How should we integrate our HR systems?
8 minute read
The time for debating if HR systems should be integrated is over. The more pertinent questions are: how, and which systems, should be in your HR tech stack?
HR systems have evolved. While there will always be a requirement for a central hub of employee records, a shift to a more fragmented ‘stack’ of people-related applications has been going on for some time. As organisations look towards a future of work that is more about enhancing the employee experience and productivity of our workers; rather than just recording data, they’re looking at a host of specialised solutions that can help them do that. And employees’ expectations are high too: whether it’s onboarding or a digital performance management process, they expect this to happen seamlessly.
“Organisations are looking for ways they can increase productivity, but also enhance the employee journey and create a new employee experience,” says Matt Russell, former chief commercial officer at Ciphr. “So if you need to onboard someone virtually, how do you get them to feel part of something? If people are not in the office, how are you helping them understand the culture, engage them, and help them become productive team members as quickly as possible?” To create that seamless experience, HR systems need to be able to connect with other systems used across the organisation that rely on accurate and up-to-date information about the workforce.
A survey by Ciphr in 2018 found that more than half (51%) of HR professionals felt that there was no single piece of HR software that would be able to satisfy all of the HR requirements for their business. In addition to their central HR system, 44% said they used standalone payroll software, 23% a time and attendance or rostering system, and 21% a separate tool to manage expenses. Other systems in HR teams’ arsenal include performance management software, background checking systems, employee engagement tools and learning management systems (LMS). But how seamlessly those systems integrate is an important consideration. According to Sven Elbert, senior analyst in the HCM practice at Fosway, eight to ten integrations is typical for a medium-sized company, while very large organisations could have up to 700 connected to their central HR system.
Why is HR system integration so important? Connecting systems such as HR and LMS together is not only about having ‘one version of the truth’ to provide accurate data insights: it also has significant benefits in terms of efficiency. Seamless integration can streamline workflows for new starters and leavers, and when employment terms are altered, because applications will be automatically updated with this information; there is less admin work for the HR team; the risk of data duplication or mistakes in data is lessened and it makes compliance with data protection rules such as GDPR simpler because it’s easier to see who controls and processes the data. Beyond reducing admin, integrations can make people data available to other systems in real time, enabling managers to make better-informed decisions more quickly.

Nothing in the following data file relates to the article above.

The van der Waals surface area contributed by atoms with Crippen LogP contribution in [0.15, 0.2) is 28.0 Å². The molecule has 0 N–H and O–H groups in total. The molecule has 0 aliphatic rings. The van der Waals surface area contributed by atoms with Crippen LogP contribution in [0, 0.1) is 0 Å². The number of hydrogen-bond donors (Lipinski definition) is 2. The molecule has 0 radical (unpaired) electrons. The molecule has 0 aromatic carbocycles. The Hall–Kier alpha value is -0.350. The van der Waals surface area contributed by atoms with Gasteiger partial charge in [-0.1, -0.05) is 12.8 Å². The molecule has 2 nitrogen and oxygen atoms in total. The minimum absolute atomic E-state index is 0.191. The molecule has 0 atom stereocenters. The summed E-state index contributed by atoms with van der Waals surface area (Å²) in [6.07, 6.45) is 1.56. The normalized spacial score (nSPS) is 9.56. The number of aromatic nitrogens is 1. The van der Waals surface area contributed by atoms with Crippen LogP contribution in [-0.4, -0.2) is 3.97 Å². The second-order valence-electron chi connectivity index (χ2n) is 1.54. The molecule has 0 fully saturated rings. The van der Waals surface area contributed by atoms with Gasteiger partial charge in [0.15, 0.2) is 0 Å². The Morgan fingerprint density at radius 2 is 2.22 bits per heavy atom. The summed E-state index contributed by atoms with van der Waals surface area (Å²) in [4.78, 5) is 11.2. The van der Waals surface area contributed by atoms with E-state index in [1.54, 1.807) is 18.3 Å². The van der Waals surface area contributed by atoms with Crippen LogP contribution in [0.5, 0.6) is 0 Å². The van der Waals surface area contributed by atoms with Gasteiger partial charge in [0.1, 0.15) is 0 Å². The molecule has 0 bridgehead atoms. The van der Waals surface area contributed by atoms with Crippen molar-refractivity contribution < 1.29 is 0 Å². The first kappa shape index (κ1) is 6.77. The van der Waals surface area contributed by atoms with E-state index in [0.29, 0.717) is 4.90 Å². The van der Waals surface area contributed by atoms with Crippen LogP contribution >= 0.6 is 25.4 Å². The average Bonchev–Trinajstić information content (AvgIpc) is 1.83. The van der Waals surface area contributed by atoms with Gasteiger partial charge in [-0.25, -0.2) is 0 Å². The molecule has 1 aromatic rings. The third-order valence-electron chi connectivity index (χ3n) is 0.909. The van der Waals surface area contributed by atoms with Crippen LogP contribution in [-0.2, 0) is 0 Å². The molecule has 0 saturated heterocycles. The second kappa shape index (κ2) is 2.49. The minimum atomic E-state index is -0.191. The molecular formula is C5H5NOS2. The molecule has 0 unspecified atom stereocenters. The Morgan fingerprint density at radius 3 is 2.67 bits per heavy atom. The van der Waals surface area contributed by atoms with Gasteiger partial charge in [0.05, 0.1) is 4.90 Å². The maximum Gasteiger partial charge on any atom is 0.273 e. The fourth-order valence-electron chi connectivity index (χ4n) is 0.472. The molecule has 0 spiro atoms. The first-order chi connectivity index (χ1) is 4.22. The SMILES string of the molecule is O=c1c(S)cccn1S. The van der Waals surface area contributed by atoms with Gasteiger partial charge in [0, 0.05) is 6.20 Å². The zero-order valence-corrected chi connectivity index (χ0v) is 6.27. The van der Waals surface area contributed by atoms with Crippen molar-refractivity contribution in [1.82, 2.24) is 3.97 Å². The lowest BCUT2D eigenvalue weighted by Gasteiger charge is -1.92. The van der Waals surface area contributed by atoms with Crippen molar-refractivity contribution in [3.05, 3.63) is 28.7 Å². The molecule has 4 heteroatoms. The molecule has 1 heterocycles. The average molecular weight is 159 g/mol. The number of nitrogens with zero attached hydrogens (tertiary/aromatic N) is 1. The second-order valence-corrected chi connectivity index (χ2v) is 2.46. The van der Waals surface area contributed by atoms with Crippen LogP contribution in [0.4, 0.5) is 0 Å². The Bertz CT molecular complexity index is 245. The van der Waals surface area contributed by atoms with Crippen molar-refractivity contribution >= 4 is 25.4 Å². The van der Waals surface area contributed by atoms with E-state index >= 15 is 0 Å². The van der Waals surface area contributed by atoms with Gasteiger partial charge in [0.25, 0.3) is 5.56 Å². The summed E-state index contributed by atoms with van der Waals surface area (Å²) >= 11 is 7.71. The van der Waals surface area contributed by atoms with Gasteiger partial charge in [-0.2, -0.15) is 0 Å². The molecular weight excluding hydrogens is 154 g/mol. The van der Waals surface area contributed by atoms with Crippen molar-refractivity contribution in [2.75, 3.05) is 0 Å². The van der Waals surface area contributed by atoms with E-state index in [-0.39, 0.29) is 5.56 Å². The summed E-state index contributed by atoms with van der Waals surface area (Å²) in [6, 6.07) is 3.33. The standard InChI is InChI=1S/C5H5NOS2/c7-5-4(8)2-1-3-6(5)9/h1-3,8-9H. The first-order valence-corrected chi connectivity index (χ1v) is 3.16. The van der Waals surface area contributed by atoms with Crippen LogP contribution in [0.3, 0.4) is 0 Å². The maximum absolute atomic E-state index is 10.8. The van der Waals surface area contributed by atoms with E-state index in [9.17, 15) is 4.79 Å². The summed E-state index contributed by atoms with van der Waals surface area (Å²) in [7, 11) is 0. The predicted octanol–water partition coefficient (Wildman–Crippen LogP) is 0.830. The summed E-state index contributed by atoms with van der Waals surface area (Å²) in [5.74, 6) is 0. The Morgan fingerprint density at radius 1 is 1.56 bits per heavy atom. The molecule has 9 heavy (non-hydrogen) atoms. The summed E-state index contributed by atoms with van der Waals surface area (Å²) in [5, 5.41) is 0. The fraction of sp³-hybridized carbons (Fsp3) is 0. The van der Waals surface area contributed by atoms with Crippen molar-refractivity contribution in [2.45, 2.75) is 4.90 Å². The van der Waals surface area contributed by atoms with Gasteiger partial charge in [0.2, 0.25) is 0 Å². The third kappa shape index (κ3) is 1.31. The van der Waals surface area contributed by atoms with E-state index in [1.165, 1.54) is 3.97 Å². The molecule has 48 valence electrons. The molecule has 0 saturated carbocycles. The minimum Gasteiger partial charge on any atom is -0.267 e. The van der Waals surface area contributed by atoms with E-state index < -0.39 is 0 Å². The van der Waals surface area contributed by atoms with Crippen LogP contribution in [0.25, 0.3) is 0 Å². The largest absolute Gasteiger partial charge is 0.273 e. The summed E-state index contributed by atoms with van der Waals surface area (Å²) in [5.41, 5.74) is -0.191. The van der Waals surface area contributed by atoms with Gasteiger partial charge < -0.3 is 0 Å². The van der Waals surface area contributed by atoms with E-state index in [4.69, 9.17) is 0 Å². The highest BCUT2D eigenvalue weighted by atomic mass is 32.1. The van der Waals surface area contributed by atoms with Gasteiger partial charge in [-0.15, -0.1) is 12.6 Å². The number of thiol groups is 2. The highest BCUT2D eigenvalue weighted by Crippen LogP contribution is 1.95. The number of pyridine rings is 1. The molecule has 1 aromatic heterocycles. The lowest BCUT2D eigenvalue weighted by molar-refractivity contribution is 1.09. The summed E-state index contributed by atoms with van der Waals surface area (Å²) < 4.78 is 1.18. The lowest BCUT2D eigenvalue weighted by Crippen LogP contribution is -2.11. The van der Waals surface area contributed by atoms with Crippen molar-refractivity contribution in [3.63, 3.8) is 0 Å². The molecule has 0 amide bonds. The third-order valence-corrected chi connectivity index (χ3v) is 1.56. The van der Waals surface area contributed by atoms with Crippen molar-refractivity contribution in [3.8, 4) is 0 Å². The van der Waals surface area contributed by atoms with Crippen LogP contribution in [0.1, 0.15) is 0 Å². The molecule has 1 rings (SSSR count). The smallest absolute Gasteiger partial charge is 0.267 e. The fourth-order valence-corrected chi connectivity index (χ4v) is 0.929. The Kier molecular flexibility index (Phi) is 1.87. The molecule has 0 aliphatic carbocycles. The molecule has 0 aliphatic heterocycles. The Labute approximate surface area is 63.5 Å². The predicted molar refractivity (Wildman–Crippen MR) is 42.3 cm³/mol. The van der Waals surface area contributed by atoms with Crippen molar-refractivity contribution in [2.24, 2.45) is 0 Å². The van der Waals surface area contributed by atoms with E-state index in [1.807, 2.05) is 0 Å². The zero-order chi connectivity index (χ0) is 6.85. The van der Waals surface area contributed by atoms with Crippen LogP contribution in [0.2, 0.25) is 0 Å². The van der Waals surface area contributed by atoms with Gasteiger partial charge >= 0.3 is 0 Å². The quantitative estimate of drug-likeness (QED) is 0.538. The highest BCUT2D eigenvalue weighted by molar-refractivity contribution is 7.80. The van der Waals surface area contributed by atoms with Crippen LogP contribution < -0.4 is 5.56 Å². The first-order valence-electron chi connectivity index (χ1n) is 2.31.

Read next: Five benefits of HR system integration
“It often starts off with an organisation looking for a system that does everything,” says Helen Armstrong, managing director of integration specialist Silver Cloud. “Perhaps they want to reduce the number of contractors they’re dealing with. But there’s not one HR software vendor that does it all: for example, if you do a lot of recruitment, we might advise a standalone system that would work well with your central HRIS system.”
Building the business case
Research suggests that organisations are spending more on HR technology than ever before. A survey by consulting firm PwC found that 74% of companies planned to increase their spending on HR technology in 2020, on top of the around $310 they already spent on it per employee per year.
One of the reasons for this increased investment is that there is simply far more to choose from. Whereas a traditional HR tech stack might once have incorporated employee records, sickness absence tracking and HR recruitment software, organisations can now invest in anything from wellness trackers to employee sentiment mapping tools.
Furthermore, cloud computing has made investing in software both cheaper and easier because organisations no longer need to integrate with on-site hardware, but that doesn’t mean it’s easy or cheap in every case.
Identifying how the ‘ecosystem’ of HR and related software should look, and the type of integration between different systems will depend on a number of factors:
- The nature of your business
- How sensitive the data is to loss or exposure